WAITING FOR BARGAINS
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|The end of the world has been heavily reported in the media, but real estate lawyer Stuart Saft of Dewey & LeBoeuf wants to knowwhere it is. âI haven't seen much doom yet, and prices haven't fallen,â he told us in his West 55th Street office. In fact, he has manyEuropean, Middle Eastern, Asian and American clients clamoringto put their money into U.S. real estate, but since there are no bargains yet to be had, everyone's sitting on their hands. These investors represent billions of dollars of potential investment, he says.|
|The real question right now is not whether the market is doomed, but whether we're in a recession closer to 1989 or 2001. Many people have compared it to 1929, but Stuart points out that the governmentdidn't jump in to help back then, the global economic superpowers didn't work together, and the government really didn't fully understand monetary policy. This time around, New York City also has a lack of supply in both the office and housing markets to weather the NYC Comptroller's estimated 165k job losses. Brooklyn and Queens, which have become the immigrantand first-generation lifeblood of the city, are also expected tosoften, but not collapse.|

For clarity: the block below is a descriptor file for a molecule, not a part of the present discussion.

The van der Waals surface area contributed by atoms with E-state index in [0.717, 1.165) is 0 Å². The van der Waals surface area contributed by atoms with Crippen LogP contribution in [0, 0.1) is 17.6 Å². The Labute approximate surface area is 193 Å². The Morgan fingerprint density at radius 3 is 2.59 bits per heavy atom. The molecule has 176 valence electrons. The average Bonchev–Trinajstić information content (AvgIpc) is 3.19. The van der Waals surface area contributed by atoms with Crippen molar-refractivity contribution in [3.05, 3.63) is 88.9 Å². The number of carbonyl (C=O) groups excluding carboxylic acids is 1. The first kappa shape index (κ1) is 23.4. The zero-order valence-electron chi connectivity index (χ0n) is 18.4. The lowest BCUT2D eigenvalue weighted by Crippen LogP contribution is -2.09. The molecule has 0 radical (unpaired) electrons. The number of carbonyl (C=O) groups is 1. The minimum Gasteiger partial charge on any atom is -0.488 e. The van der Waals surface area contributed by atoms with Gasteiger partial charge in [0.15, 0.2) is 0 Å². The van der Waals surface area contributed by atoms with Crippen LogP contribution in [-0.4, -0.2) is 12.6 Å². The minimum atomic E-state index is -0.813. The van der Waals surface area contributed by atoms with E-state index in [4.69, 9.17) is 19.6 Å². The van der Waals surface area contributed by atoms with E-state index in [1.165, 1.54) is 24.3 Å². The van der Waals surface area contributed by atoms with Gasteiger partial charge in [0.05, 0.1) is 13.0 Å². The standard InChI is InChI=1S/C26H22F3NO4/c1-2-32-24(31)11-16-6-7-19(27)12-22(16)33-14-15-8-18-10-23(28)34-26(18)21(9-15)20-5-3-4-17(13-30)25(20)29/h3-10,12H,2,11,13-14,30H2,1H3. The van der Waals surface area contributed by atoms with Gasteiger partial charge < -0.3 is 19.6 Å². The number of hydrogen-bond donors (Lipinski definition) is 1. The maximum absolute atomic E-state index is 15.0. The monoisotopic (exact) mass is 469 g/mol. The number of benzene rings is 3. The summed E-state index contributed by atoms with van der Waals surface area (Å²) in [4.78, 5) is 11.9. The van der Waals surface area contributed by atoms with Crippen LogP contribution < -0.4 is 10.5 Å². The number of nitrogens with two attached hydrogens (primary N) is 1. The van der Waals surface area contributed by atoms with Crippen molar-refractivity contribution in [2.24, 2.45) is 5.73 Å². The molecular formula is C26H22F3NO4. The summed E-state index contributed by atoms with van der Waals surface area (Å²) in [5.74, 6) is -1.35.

|With his clients on the sidelines, Stuart put finishing touches on thethird edition of his book Commercial Real Estate Workouts, a two-volume guide to real estate challenges. This edition, justpublished, contains sections on securitized and mezzanine debtthat didn't exist in 1996's second edition, and will be supplementedshould new surprises pop up. Fun fact: Stuart did the workout forMichael Jackson's Neverland Ranch.|
|Last Wednesday, Stuart (here with colleague Renee Ilana Covitt) was given an award for his work as chairman of the City'sWorkforce Investment Board, which oversees federally funded workforce programs. On the home front, his son recently becameengaged, and they're preparing for a March 2009 wedding. That's another thing he can do with his time.|